Melles2009519

Référence

Melles, S.J., Badzinski, D., Fortin, M.-J., Csillag, F. and Lindsay, K. (2009) Disentangling habitat and social drivers of nesting patterns in songbirds. Landscape Ecology, 24(4):519-531. (Scopus )

Résumé

Nest locations of breeding birds are often spatially clustered. This tendency to nest together has generally been related to a patchy distribution of nesting habitat in landscape studies, but behavioral studies of species with clustered breeding patterns draw attention to the importance of social and biotic factors. Indeed, it is becoming increasingly apparent that the breeding system of many territorial, migrant birds may be semi-colonial. The reasons for, and extent of, spatial clustering in their breeding systems are not well understood. Our goal was to tease apart the influence of habitat availability and social drivers of clustered breeding in a neotropical migrant species, the hooded warbler (Wilsonia citrina). To test alternative hypotheses related to clustered habitat or conspecific attraction, we combined a habitat classification based on remote sensing with point pattern analysis of nesting sites. Nest locations (n = 150, 1999-2004), collected in a 1213 ha forested area of Southern Ontario (Canada), were analyzed at multiple spatial scales. Ripley's K and pair-correlation functions g (uni- and bivariate) were used to test whether nests were clustered merely because potential nesting habitat was also clustered, or whether nests were additionally clustered with respect to conspecifics. Nest locations tended to be significantly clustered at intermediate distances (particularly between 240 and 420 m). Nests were randomly distributed within available habitat at larger distance scales, up to 1500 m. A reasonable hypothesis to explain the detected additional clustering, and one that is consistent with the results of several behavioral studies, is that females pack their nests more tightly than the available habitat requires to be situated closer to their neighbors' mates. Linking spatially explicit, point pattern analysis with strong inference based on Monte Carlo tests may bring us closer to understanding the generality and reasons behind conspecific attraction at different spatial scales. © 2009 Springer Science+Business Media B.V.

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@ARTICLE { Melles2009519,
    AUTHOR = { Melles, S.J. and Badzinski, D. and Fortin, M.-J. and Csillag, F. and Lindsay, K. },
    TITLE = { Disentangling habitat and social drivers of nesting patterns in songbirds },
    JOURNAL = { Landscape Ecology },
    YEAR = { 2009 },
    VOLUME = { 24 },
    NUMBER = { 4 },
    PAGES = { 519-531 },
    NOTE = { cited By 21 },
    ABSTRACT = { Nest locations of breeding birds are often spatially clustered. This tendency to nest together has generally been related to a patchy distribution of nesting habitat in landscape studies, but behavioral studies of species with clustered breeding patterns draw attention to the importance of social and biotic factors. Indeed, it is becoming increasingly apparent that the breeding system of many territorial, migrant birds may be semi-colonial. The reasons for, and extent of, spatial clustering in their breeding systems are not well understood. Our goal was to tease apart the influence of habitat availability and social drivers of clustered breeding in a neotropical migrant species, the hooded warbler (Wilsonia citrina). To test alternative hypotheses related to clustered habitat or conspecific attraction, we combined a habitat classification based on remote sensing with point pattern analysis of nesting sites. Nest locations (n = 150, 1999-2004), collected in a 1213 ha forested area of Southern Ontario (Canada), were analyzed at multiple spatial scales. Ripley's K and pair-correlation functions g (uni- and bivariate) were used to test whether nests were clustered merely because potential nesting habitat was also clustered, or whether nests were additionally clustered with respect to conspecifics. Nest locations tended to be significantly clustered at intermediate distances (particularly between 240 and 420 m). Nests were randomly distributed within available habitat at larger distance scales, up to 1500 m. A reasonable hypothesis to explain the detected additional clustering, and one that is consistent with the results of several behavioral studies, is that females pack their nests more tightly than the available habitat requires to be situated closer to their neighbors' mates. Linking spatially explicit, point pattern analysis with strong inference based on Monte Carlo tests may bring us closer to understanding the generality and reasons behind conspecific attraction at different spatial scales. © 2009 Springer Science+Business Media B.V. },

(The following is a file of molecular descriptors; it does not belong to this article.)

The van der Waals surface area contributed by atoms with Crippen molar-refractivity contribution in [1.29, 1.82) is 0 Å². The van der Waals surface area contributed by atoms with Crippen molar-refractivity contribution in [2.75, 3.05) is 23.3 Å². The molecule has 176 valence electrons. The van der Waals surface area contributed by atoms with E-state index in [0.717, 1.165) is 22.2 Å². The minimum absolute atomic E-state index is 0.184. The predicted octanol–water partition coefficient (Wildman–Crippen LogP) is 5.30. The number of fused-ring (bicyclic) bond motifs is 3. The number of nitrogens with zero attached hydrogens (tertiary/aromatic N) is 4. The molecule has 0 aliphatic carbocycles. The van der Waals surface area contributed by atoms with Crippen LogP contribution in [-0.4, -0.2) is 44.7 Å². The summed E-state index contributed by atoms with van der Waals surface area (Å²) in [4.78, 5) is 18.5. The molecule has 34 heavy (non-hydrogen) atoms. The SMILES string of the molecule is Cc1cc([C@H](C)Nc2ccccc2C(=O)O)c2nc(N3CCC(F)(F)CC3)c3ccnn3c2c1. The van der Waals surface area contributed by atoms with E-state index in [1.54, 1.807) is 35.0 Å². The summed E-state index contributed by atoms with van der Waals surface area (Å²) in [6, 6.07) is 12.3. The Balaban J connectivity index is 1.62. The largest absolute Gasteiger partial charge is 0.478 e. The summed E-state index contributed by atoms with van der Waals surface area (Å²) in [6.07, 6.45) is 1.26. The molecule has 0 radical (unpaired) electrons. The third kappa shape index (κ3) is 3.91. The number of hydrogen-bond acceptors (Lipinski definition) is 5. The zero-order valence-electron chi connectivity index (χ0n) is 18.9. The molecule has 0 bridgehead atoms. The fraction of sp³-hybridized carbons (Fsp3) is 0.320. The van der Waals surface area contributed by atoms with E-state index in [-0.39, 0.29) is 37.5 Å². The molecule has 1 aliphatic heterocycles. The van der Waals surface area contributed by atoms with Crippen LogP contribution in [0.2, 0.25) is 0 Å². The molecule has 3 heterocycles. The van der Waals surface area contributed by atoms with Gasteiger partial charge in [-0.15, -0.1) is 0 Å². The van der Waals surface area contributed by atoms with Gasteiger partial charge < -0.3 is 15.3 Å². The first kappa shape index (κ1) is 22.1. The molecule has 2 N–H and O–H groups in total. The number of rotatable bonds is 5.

AFFILIATION = { Department of Ecology and Evolutionary Biology, University of Toronto, Toronto, ON M5S 3G5, Canada; Environment Canada, 867 Lakeshore Rd., Burlington, ON L7R 4A6, Canada; Bird Studies Canada, P.O. Box 160, Port Rowan, ON N0E 1M0, Canada; Department of Geography, University of Toronto, Toronto, ON M5S 3G5, Canada; Environment Canada, 351 St. Joseph Blvd., Gatineau (Hull), QC K1A 0H3, Canada },
    AUTHOR_KEYWORDS = { Conspecific attraction; Pair-correlation function; Point pattern analysis; Spatial aggregation; Wilsonia citrina },
    DOCUMENT_TYPE = { Article },
    DOI = { 10.1007/s10980-009-9329-9 },
    SOURCE = { Scopus },
    URL = { https://www.scopus.com/inward/record.uri?eid=2-s2.0-61849083612&doi=10.1007%2fs10980-009-9329-9&partnerID=40&md5=6d27450a291acb0ba94f4d736f6cd2eb },
}

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